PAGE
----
Advice for investors on their first rental

12 Replies

After 6 months, 50+ properties analyzed, 10+ property tours, and 2 offers, I am finally under contract to buy my first rental property in Omaha, NE! A 3BR/1BA in Midtown near UNMC and the VA hospital.

While I feel like I have learned a ton about finding deals, I am starting from scratch on how to find tenants, how to screen them, what little things to include in a lease, how to run credit checks, etc! Other than reading one of Brandon Turner's books, I am looking for advice in the following areas:

- Good sources of rental apps and leases (NE is not available through BP yet)

- Non-standard items to include in a lease or app that can be a real lifesaver (pest control, charges for clogged drains, etc)

- Free/cheap/effective places to post my listings besides FB and Craigslist

- How do I run credit checks for applicants?

- Tips for collecting rent (Can I use PayPal / Venmo for convenience and avoid paper mail?)

- Other things a 1st-time landlord needs to know but does not think about.
 

 Thanks in advance for all of your input!

Congratulations, thats a great area for rentals. I used to use tenantdata.com to do my background and credit checks and they did a great job the only problem was that I had to collet the application fee and the paper application and then input it to get the report. I started using buildium.com and that was good but kind of expensive and more then I needed for property management software. Another investor told me about cozy.co and am now using that, for me its seems to have all the functions I want and doesn't have a monthly fee. When I show a house I have I just text the prospective tenant the link to apply then they do it all on their end and I receive the report. It has been handy also for rent collection (however it is slow for the free version I think it takes about 6 days to post in my account). Getting a good lease is important, I got a copy from MOPOA a few years back and have used it since. Zillow, craigslist and a yard sign are what I do for advertising. I am an agent but I don't post them in the mls I get more traffic on the rentals from those other things. Best of luck!

With my rentals, I have listed on hotpads.com and it then gets shared to Zillow and Trulia. I also put it on FB Marketplace. I put my tenant criteria in my listing, but I still get close to 100 inquiries each time, with most just kicking the tires. My best tenants so far have come from hotpads, Zillow or Trulia and on one yet from FB.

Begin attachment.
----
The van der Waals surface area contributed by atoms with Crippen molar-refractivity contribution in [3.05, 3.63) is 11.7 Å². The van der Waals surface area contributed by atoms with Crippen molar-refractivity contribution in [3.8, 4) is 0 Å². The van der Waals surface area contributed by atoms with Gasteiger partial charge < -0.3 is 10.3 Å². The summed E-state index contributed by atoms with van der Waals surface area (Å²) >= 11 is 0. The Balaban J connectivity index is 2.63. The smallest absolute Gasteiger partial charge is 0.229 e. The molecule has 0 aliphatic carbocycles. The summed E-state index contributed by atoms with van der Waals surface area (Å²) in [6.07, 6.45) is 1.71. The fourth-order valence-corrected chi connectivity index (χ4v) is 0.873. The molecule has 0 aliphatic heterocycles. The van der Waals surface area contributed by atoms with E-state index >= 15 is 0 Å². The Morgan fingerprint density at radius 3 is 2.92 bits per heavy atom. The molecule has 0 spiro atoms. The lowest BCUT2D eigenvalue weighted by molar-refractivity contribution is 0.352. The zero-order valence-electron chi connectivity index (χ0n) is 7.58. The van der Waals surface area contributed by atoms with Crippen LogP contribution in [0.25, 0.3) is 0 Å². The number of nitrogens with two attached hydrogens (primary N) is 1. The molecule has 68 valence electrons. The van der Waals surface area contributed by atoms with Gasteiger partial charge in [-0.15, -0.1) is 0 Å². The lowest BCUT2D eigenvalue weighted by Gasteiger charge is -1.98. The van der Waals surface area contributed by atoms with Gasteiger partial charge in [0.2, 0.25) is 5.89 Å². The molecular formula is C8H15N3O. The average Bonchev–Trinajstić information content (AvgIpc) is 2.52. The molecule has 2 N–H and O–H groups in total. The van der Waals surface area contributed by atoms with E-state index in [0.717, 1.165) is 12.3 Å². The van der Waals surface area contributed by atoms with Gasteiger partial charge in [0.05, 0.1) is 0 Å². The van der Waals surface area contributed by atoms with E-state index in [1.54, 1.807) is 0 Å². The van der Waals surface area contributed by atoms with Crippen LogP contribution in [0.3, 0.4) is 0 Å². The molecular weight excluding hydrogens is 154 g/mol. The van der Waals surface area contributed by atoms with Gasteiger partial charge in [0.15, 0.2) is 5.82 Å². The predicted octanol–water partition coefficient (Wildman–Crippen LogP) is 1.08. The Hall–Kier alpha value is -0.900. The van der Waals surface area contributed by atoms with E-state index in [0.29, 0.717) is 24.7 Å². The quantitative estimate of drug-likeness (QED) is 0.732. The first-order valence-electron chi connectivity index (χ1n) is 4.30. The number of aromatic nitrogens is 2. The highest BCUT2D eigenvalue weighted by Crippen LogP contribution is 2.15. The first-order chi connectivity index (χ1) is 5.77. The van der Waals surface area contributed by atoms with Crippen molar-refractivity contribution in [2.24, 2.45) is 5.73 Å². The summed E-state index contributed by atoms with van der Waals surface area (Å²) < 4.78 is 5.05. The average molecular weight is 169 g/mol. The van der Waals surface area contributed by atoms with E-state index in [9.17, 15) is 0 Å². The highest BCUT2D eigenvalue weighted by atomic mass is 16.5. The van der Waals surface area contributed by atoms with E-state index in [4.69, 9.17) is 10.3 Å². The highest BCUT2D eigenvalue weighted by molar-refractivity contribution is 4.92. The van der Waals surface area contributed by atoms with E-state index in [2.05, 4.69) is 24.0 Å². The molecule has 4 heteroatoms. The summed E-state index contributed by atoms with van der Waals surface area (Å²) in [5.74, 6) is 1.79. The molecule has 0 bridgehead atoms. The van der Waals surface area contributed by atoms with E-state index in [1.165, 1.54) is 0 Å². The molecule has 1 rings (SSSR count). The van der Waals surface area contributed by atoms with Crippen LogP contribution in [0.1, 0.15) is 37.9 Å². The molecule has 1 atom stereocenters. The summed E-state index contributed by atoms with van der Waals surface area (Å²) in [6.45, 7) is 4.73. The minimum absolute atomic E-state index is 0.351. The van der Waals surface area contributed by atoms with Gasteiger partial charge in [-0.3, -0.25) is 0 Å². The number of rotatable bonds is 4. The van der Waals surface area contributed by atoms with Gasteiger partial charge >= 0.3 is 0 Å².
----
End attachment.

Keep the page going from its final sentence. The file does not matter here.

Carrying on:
If you have a copy of the landlord book, you can get access to a lot of forms on the BP site since you have that book. They include applications and leases and much more. 

Congrats! I love TenantCloud app for keeping track of properties and maintenance requests. It really comes in handy once you have multiple properties. I use rentlinx for listings. It’s not free, but cheap. I have tried almost every site and this one is by far my favorite. 

-when I first started I made the mistake of having a 10 day grace period for rent payment. I have since changed it to 5 days

-I added in my lease that the sewer lines have been snaked prior to move in and tenant is responsible for any clogged drains. Any clog resulting in a snaked drain is a $400 fee. I also specify items that can not be flushed and they initial them.

-I had to add no swimming pools to my leases

-I require tenants have sewer line insurance. It is offered from the water company for $9/month.

-I require tenants to clean gutters and replace air conditioning filters but send them reminders to get them done.

-If washer drains into utility sink I remove utility sink and redo plumbing. Expensive, but have had too many basements flood from clogged utility sink.

These are all from hard lessons learned over the years. I think I say lesson learned at least once a month haha. 

Good Luck!